When designing the new libssh architecture, we decided to make it completely callback-based, even internally. This provide cool features, like the possibility to extend libssh without recompiling it, or executing more easily asynchronous or nonblocking functions. Libssh 0.5 will run as a state machine, which listen for packets, and then calls callbacks from the packet type. The handlers will evaluate the current state of the session and what to do with packets. Sometimes, the state of the session itself changes as the result of a packet (e.g. when receiving a SSH_AUTH_SUCCESS packet).
A sequence diagram of a synchronous function such as authentication or simple channel read can be systematized as following:
What’s happening is pretty straightforward. The thread X is waiting for a specific packet x (or more precisely, the internal state change caused by packet x). It calls a function called ProcessInput (this is a simplification) which itself locks itself and tries to read packets from the socket. After a packet has been read, the callback for the packet (in this case, x) is called, which updates the internal state of the session.
ProcessInput returns after reading one packet. X verifies that the state changes to x, otherwise, it simply tries a ProcessInput again (not on the drawing) until it receives a state change it can process.
Then, what’s the problem ?
I though that this design could provide an interesting feature to libssh users. By adding a lock in the ProcessInput function (already on the previous drawing), we could let applications call different libssh functions on a same session, simultaneously, in different threads. Thread X could be doing a blocking ssh_channel_read() on one channel while thread Y could be doing the same on another. A naive implementation of locking would give this result :
This sequence diagram is a simple extension of the previous one. Thread X waits for a packet x, and thread Y wait its turn by using a lock (or semaphore) in ProcessInput(Y). Looks great, except there’s a downfall. This exemple does not work if the first packet to show up is not an x packet :
In this example, the x packet never arrives. the ProcessInput called by the X thread receives the y packet and do process it (after all, all threads can manipulate the internal state of the session). The problem is that after ProcessInput has processed the y packet (and left X unhappy and looping in hope of receiving the x packet), ProcessInput(Y)’s lock was released, and Y is doing a packet read, which can be blocking and make the Y thread wait for a moment. This is unfortunate because Y was in the correct state y before calling ReadPacket. Unfortunately, ProcessInput is meant to be generic enough and doesn’t know anything about the x or y states.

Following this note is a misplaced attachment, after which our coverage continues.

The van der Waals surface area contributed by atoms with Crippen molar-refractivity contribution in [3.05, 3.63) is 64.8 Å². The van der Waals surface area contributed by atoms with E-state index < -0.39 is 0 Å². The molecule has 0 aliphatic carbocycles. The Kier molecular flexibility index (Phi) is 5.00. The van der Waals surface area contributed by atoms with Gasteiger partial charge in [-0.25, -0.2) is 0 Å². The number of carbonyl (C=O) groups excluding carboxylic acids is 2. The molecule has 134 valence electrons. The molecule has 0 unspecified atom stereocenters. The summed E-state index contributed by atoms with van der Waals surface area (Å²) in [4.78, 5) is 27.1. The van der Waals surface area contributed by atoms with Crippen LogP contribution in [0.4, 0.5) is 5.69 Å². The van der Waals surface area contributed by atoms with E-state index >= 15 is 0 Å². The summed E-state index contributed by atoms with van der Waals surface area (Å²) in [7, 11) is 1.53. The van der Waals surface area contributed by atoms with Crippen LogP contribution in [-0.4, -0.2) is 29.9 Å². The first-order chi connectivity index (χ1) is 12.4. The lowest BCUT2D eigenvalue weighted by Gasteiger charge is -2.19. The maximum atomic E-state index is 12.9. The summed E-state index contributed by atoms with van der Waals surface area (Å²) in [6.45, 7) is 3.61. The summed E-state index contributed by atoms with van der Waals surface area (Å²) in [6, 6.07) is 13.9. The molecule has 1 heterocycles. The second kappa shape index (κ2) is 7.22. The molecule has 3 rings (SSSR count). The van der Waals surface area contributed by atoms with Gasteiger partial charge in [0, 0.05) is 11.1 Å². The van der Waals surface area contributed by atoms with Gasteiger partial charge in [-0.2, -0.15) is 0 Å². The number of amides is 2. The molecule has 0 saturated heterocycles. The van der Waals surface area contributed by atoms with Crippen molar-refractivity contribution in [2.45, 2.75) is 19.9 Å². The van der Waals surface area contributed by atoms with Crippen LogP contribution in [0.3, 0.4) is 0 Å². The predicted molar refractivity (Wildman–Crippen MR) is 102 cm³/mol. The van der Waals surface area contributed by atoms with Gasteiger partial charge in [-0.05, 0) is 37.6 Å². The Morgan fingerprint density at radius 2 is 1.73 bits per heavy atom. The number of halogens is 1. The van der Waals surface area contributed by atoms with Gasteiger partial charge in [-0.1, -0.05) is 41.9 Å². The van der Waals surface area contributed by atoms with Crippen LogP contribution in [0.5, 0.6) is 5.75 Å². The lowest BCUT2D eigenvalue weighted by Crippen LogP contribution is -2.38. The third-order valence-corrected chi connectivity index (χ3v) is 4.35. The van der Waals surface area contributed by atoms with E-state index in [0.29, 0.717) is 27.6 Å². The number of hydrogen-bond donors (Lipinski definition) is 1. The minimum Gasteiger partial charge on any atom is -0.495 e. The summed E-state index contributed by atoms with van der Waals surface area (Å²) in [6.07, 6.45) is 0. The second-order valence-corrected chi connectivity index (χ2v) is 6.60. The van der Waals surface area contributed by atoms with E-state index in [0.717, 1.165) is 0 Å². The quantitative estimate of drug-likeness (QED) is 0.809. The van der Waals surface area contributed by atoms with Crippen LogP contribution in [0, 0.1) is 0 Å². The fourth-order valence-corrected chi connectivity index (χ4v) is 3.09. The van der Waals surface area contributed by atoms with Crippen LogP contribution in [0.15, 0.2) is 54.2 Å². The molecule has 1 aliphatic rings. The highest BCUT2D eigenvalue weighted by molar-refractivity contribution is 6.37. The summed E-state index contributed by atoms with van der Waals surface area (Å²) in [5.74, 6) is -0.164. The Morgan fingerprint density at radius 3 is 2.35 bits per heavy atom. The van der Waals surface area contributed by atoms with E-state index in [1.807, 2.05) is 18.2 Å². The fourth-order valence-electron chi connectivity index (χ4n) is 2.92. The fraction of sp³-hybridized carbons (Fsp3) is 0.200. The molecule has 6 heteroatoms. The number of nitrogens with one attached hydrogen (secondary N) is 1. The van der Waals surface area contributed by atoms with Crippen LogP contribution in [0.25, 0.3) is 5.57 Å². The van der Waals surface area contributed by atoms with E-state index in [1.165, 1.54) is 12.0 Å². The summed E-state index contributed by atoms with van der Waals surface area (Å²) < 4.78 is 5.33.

I’m looking for some kind of design pattern, or elegant solution to resolve this problem, by those who already resolved this problem before me.
Potential solution ?
I have though of two solutions:
- A lock would “remember” it was blocked by another thread, would wait until the lock is free and then directly return to the caller. This way, our Y thread would not run the potentially blocking ReadPacket function, in the case thread X made the hard work for him. In the opposite case (our second example), Y would call ProcessInput a second time and catch the y packet soon or later.
Unfortunately, I do not see an elegant way of doing this with the common denominator building blocks of pthread and win32 threads. It doesn’t look like an elegant solution to me, but it complies with the specification “ProcessInput returns when at least one packet has been read since the call for ProcessInput”.
- A received packet counter would be read at the start of the ProcessInput function and stored in the local stack. The packet counter would then be incremented each time a packet is received in the session, and after entering in the critical area of ProcessInput, the values would be compared. If it changed, ProcessInput would return.
I suspect this scenario is vulnerable to races between the moment the function is called and the counter is read. Nothing tells us that another thread did not just finish to read the y packet before we initialize the local packet counter.
- The ProcessInput function would take an additional parameter which would help it to tell if the ReadPacket function is still worth being called. This could be a callback to be called just after acquiring the lock. For instance, Y could call ProcessInput with a specific callback function check_y() which checks if the status has changed by action of the y packet. This function could also be called by the Y function itself in the ProcessInput loop, since it’s somewhat the termination condition for the loop.
As a drawback, I think this solution adds additional binding between the ProcessInput function and the potential callers (there are hundreds of them in libssh master) and may add too much complexity.
What’s your opinion ? Feel free to comment !